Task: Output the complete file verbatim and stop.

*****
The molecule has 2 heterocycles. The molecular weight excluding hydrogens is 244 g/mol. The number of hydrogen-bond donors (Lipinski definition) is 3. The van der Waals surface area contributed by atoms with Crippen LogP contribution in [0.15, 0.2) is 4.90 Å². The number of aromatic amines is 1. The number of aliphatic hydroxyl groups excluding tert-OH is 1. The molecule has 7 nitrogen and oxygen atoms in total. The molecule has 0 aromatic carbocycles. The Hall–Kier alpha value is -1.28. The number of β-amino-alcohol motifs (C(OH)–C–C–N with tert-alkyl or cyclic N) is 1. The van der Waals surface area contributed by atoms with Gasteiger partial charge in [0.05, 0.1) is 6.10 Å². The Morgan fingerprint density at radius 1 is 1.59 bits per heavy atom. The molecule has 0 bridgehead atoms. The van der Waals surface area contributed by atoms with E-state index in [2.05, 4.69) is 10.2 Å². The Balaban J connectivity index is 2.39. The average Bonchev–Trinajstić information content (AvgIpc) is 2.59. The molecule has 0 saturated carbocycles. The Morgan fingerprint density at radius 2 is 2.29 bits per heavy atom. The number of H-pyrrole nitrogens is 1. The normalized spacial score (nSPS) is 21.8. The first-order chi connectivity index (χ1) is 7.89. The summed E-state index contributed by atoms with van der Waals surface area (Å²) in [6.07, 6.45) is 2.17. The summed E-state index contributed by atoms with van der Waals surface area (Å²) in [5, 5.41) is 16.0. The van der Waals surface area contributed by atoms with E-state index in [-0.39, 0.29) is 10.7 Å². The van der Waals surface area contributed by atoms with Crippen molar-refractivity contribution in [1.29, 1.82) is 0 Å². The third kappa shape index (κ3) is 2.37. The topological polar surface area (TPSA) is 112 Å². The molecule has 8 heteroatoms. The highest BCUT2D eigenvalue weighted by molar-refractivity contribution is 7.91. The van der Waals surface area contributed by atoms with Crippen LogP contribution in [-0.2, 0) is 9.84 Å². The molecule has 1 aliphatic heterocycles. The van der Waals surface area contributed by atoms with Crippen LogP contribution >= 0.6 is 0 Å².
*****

The molecule has 2 heterocycles. The molecular weight excluding hydrogens is 244 g/mol. The number of hydrogen-bond donors (Lipinski definition) is 3. The van der Waals surface area contributed by atoms with Crippen LogP contribution in [0.15, 0.2) is 4.90 Å². The number of aromatic amines is 1. The number of aliphatic hydroxyl groups excluding tert-OH is 1. The molecule has 7 nitrogen and oxygen atoms in total. The molecule has 0 aromatic carbocycles. The Hall–Kier alpha value is -1.28. The number of β-amino-alcohol motifs (C(OH)–C–C–N with tert-alkyl or cyclic N) is 1. The van der Waals surface area contributed by atoms with Gasteiger partial charge in [0.05, 0.1) is 6.10 Å². The Morgan fingerprint density at radius 1 is 1.59 bits per heavy atom. The molecule has 0 bridgehead atoms. The van der Waals surface area contributed by atoms with E-state index in [2.05, 4.69) is 10.2 Å². The Balaban J connectivity index is 2.39. The average Bonchev–Trinajstić information content (AvgIpc) is 2.59. The molecule has 0 saturated carbocycles. The Morgan fingerprint density at radius 2 is 2.29 bits per heavy atom. The number of H-pyrrole nitrogens is 1. The normalized spacial score (nSPS) is 21.8. The first-order chi connectivity index (χ1) is 7.89. The summed E-state index contributed by atoms with van der Waals surface area (Å²) in [6.07, 6.45) is 2.17. The summed E-state index contributed by atoms with van der Waals surface area (Å²) in [5, 5.41) is 16.0. The van der Waals surface area contributed by atoms with E-state index in [-0.39, 0.29) is 10.7 Å². The van der Waals surface area contributed by atoms with Crippen molar-refractivity contribution in [1.29, 1.82) is 0 Å². The third kappa shape index (κ3) is 2.37. The topological polar surface area (TPSA) is 112 Å². The molecule has 8 heteroatoms. The highest BCUT2D eigenvalue weighted by molar-refractivity contribution is 7.91. The van der Waals surface area contributed by atoms with Crippen LogP contribution in [-0.2, 0) is 9.84 Å². The molecule has 1 aliphatic heterocycles. The van der Waals surface area contributed by atoms with Crippen LogP contribution >= 0.6 is 0 Å².